The National Catholic Review
Twentieth Sunday in Ordinary Time (B), August 20, 2000
Taste and see the goodness of the Lord (Ps. 34:2)

The symphony of the bread of life discourse reaches a crescendo with startling hopes and startling claims. The one who eats my flesh and drinks my blood has eternal life, and I will raise him on the last day (v. 19). Though we tend to identify eternal life as the promised reward following death, in John it begins in this life as a gift from Jesus. Earlier Jesus says: Truly, truly, I say to you, the one who hears my word and believes him who sent me, has eternal life; and does not come into judgment, but has passed from death to life (5:24). Eternal life in John is a present possession that reaches its fulfillment in total abiding with God; it is the life of faith, a kind and quality of life that those who follow Jesus lead, but a kind that will not be destroyed by death. People of faith participate in this life while alive. It is the life that is sustained by eating Jesus’ flesh and blood.

The utter realism of eating flesh and drinking blood was shocking to Jesus’ hearers, as it would be today if taken literally. (Imagine the shocked reaction if a chalice of blood was placed on a table next to a chalice of consecrated wine, simply to bring home the transformation.) Talk of flesh and blood is meant to shock and to bring home the realism of the full humanity of Jesus. John clearly understands these terms symbolically or sacramentally. The Johannine Jesus is truly a heavenly figure, come from above, returning to the Father possessing present supernatural knowledge, tripping lightly on earth, as commentators have noted. John became with some justification a favorite of later Gnostics, who denied the full humanity of Jesus. Here the shocking language and startled reaction of the audience serve as a challenge to believers to affirm the seemingly impossible. In receiving the Eucharist, our full humanity is joined with the full but transformed humanity of Jesus, and this constitutes life in its fullness that will never be taken away. Andre Dubus described this eloquently in Meditations From a Movable Chair: When the priest places the Host in the palm of my hand, I put in my mouth and taste and chew and swallow the intimacy of God.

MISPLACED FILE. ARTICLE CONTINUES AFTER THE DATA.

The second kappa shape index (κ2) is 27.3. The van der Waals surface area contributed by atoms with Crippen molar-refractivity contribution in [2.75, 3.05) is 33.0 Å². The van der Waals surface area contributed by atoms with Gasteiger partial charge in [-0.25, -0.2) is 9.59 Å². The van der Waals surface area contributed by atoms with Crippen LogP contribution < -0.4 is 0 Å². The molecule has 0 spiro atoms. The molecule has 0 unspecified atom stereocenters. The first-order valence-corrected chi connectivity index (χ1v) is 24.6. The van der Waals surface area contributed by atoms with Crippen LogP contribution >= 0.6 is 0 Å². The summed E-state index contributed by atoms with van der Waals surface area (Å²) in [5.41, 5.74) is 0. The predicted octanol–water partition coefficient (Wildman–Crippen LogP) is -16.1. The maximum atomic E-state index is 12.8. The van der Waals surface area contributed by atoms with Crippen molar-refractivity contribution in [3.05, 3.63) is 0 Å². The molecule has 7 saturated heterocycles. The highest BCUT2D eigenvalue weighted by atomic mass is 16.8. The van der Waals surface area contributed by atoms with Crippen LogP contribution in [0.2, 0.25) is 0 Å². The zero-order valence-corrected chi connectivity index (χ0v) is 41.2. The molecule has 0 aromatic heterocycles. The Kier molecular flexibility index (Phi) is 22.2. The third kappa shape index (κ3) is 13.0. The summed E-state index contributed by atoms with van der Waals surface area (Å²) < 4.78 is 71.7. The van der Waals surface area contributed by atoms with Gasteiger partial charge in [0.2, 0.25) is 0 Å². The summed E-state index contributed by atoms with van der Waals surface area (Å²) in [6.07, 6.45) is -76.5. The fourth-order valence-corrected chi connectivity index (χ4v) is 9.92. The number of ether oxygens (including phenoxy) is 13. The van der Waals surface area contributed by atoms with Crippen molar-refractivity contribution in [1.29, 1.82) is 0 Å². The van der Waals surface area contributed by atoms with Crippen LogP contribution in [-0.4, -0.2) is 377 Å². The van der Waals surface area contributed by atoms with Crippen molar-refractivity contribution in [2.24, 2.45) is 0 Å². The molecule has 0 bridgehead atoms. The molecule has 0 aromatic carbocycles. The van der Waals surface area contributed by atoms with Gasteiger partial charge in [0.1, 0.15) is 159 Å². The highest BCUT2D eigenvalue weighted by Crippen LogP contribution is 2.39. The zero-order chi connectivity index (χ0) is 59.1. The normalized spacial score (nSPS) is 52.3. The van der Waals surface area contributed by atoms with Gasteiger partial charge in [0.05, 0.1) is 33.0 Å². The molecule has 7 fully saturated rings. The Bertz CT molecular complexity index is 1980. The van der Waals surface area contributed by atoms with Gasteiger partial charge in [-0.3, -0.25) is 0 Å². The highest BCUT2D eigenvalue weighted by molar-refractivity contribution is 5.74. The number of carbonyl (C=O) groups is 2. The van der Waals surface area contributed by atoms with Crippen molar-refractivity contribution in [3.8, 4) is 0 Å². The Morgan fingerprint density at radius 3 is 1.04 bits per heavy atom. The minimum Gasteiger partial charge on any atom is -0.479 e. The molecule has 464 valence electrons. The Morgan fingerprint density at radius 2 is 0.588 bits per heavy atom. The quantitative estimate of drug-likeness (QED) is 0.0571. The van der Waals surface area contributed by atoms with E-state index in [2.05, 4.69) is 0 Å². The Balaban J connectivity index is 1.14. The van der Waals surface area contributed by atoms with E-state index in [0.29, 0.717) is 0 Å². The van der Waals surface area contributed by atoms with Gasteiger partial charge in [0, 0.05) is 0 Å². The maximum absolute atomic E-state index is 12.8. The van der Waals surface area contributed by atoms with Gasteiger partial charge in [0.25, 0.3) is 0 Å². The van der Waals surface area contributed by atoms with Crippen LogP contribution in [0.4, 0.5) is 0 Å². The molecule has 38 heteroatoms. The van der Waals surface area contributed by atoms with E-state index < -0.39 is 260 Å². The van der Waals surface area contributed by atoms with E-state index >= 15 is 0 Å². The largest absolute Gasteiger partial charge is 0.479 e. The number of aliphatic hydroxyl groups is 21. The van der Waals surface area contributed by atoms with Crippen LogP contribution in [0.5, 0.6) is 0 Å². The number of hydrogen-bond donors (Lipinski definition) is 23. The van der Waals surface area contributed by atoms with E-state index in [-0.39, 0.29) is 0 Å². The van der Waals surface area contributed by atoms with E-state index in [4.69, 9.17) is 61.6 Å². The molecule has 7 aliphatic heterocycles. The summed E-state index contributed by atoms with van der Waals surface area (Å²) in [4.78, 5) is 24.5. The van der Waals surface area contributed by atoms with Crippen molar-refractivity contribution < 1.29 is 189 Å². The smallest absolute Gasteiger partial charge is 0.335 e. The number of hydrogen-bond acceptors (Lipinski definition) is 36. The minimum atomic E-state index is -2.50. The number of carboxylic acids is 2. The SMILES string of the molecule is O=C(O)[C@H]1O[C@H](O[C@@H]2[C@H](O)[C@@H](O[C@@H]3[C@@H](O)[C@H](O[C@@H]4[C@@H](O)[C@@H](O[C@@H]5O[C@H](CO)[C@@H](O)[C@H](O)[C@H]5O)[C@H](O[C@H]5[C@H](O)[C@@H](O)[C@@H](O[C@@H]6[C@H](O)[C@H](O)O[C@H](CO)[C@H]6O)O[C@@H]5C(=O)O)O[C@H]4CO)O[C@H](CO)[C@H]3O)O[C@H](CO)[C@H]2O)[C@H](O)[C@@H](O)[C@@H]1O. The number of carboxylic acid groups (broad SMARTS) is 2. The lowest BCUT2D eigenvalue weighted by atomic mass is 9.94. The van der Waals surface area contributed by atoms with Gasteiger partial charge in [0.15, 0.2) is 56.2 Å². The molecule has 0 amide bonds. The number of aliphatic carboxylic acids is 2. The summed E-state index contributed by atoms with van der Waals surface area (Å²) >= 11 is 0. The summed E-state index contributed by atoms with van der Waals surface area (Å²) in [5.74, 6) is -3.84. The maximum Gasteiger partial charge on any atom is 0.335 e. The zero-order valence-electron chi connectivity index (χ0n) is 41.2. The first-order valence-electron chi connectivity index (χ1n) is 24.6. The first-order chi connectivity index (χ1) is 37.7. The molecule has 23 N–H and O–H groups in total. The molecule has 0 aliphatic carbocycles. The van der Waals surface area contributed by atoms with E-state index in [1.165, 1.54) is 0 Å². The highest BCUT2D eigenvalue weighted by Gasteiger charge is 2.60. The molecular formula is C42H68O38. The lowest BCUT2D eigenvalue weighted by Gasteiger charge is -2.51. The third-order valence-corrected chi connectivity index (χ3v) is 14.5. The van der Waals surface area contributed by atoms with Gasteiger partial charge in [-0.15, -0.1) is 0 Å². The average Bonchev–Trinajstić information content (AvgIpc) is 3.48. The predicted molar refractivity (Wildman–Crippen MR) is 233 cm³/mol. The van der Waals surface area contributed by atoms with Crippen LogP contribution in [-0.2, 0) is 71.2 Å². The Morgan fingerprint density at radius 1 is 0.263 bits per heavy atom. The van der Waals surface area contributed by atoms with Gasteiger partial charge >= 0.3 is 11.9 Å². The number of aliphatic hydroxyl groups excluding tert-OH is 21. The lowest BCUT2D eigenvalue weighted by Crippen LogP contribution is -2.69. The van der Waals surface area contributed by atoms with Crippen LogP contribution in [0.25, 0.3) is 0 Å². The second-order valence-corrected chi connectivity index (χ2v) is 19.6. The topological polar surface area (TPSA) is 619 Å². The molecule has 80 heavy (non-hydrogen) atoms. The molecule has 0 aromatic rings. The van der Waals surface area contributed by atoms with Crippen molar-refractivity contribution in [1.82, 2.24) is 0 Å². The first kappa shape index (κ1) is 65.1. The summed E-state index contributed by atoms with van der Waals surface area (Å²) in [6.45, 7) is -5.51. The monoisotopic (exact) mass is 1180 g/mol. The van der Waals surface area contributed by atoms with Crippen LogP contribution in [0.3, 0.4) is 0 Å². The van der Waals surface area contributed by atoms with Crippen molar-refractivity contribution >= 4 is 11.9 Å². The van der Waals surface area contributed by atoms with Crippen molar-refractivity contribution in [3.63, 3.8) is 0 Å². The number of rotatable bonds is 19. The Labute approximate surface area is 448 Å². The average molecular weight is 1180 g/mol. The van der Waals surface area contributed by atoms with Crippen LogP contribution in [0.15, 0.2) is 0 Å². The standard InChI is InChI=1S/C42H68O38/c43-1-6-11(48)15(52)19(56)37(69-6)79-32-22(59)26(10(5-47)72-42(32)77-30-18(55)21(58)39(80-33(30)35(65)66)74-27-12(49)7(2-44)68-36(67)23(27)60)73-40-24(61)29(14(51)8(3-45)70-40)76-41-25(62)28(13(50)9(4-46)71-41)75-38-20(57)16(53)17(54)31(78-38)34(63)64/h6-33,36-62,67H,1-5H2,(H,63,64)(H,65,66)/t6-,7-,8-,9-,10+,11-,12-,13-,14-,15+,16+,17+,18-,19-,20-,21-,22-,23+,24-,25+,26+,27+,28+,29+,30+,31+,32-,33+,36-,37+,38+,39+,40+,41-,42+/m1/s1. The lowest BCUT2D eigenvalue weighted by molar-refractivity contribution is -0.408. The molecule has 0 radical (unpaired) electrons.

John R. Donahue, S.J., is professor of New Testament studies at the Jesuit School of Theology and Graduate Theological Union, Berkeley, Calif.

Readings: Prov. 9:1-6; Ps. 34; Eph. 5:15-20; Jn. 6:51-58
  • Read again John 6, reflecting on how these “words” of Jesus are Spirit and life.
  • The one who believes already possesses “eternal life.” Think in prayer about how faith leads us to a fullness of life.
  • Ask in prayer with Peter, “To whom shall we go?”

Recently by John R. Donahue

Recently in The Word